Although many financial businesses rely on in-house teams to develop a more robust security posture, unfortunately, this approach often falls short. In today’s sophisticated cyberthreat environment, self-managed tools like Endpoint Detection and Response (EDR) and Security Information and Event Management (SIEM) systems often result in excessive noise from false positives and create blind spots, overwhelming stretched IT teams.

Companies often don’t want to invest in round-the-clock cybersecurity experts. Even if they do, they face the Great Resignation. Many security professionals are thinking about resigning due to work pressures. Skilled replacements are increasingly hard to come by, taking their pick of multiple job offers.

Building a futureproof security posture

Organisations are increasingly leveraging the skills of a strategic security partner to overcome the shortcomings of tools, boost internal teams and ensure a more robust, proactive security posture. Offering cost-effective access to the latest technologies combined with 24/7 human expertise, Security Operations Centre as-a-Service (SOCaaS) solutions provide firms with a with an immediate tactical response to threats, and expert-led strategic learning to strengthen resilience over time.

Look for a specialist provider with proven abilities and technologies to boost your organisation’s existing threat detection and response. They should complement your in-house skillset with a dedicated round-the-clock expert security team who will act rapidly to identify and respond to real threats. Your SOCaaS provider should also assist you to better understand the strategic implications of an attack and provide a roadmap to improve your long-term organisational resilience.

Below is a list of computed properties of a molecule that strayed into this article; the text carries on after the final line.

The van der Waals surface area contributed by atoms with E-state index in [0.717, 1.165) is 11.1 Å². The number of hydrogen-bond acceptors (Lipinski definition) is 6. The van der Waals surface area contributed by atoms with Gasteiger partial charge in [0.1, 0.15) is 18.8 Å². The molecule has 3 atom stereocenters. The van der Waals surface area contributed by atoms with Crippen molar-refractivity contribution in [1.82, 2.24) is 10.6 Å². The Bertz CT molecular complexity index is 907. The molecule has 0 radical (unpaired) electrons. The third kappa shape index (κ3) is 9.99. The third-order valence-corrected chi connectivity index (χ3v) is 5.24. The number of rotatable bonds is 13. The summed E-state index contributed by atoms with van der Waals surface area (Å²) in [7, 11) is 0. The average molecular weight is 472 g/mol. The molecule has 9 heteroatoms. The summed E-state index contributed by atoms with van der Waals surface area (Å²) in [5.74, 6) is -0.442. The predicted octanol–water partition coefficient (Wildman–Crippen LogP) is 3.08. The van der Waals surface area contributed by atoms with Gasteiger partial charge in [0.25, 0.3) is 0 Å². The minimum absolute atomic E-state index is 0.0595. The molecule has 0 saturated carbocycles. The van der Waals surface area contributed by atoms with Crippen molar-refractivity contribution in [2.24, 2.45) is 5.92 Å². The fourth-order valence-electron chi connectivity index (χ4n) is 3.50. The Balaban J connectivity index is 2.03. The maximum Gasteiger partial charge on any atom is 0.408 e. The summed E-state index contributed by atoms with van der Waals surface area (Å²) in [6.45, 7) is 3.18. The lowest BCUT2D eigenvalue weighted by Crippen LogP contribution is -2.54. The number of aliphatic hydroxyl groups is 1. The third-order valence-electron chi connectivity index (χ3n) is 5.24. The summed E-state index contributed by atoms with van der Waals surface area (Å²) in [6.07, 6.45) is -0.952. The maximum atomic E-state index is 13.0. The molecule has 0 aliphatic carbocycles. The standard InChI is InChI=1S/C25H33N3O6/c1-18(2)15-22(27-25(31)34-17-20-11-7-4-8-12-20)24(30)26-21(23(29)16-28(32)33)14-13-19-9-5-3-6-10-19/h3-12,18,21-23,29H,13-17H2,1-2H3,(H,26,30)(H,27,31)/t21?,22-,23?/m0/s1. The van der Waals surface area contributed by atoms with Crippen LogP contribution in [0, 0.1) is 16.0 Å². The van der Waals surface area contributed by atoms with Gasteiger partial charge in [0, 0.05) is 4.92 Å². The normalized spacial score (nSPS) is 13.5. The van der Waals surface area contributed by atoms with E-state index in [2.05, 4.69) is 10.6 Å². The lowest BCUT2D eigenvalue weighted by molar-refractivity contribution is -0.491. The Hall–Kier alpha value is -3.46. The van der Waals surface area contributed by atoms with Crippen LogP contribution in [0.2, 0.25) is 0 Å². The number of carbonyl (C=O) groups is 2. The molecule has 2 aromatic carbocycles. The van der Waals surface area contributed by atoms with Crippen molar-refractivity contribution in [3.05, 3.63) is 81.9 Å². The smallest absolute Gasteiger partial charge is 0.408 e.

As more banks and finance businesses explore the viability of long-term hybrid and remote working models, many IT teams lack expert resources and visibility across their entire attack surface to be able to detect threats and manage risk effectively. Organisations are increasingly leveraging strategic security partners who can help them comply with evolving operational and regulatory requirements. SOCaaS makes it fast, easy and cost-effective for finance firms of any size to deploy world-class, sustainable security operations. A specialist provider will enable firms build a more robust, proactive and futureproof security posture.

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Addressing the ongoing global pilot shortage issue

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By Bhanu Choudhrie, Founder of Alpha Aviation

 

The Covid-19 pandemic brought the aviation industry to a halt, causing vast market disruption and putting the future of many key players at risk. Now, just as airlines were getting back on track, staffing shortages are causing new complications – and part of this issue is a growing pilot recruitment problem.

So, where does the sector go from here and what steps need to be taken to mitigate pilot shortages?

The root of the issue

Even before the pandemic, there was a global shortage of pilots, with people flying more due to a rise in more affordable airlines and falling fuel costs. In fact, the 2020-2029 CAE Pilot Demand Outlook suggested that the global civil aviation industry will require more than 260,000 pilots by the end of the decade.

However, when demand for air travel dropped across the globe, airlines were quick to offer early retirement packages to reduce immediate outgoings. Whilst this approach helped some airlines stay afloat during the slowdown, a wave of early retirements has left them on the back foot.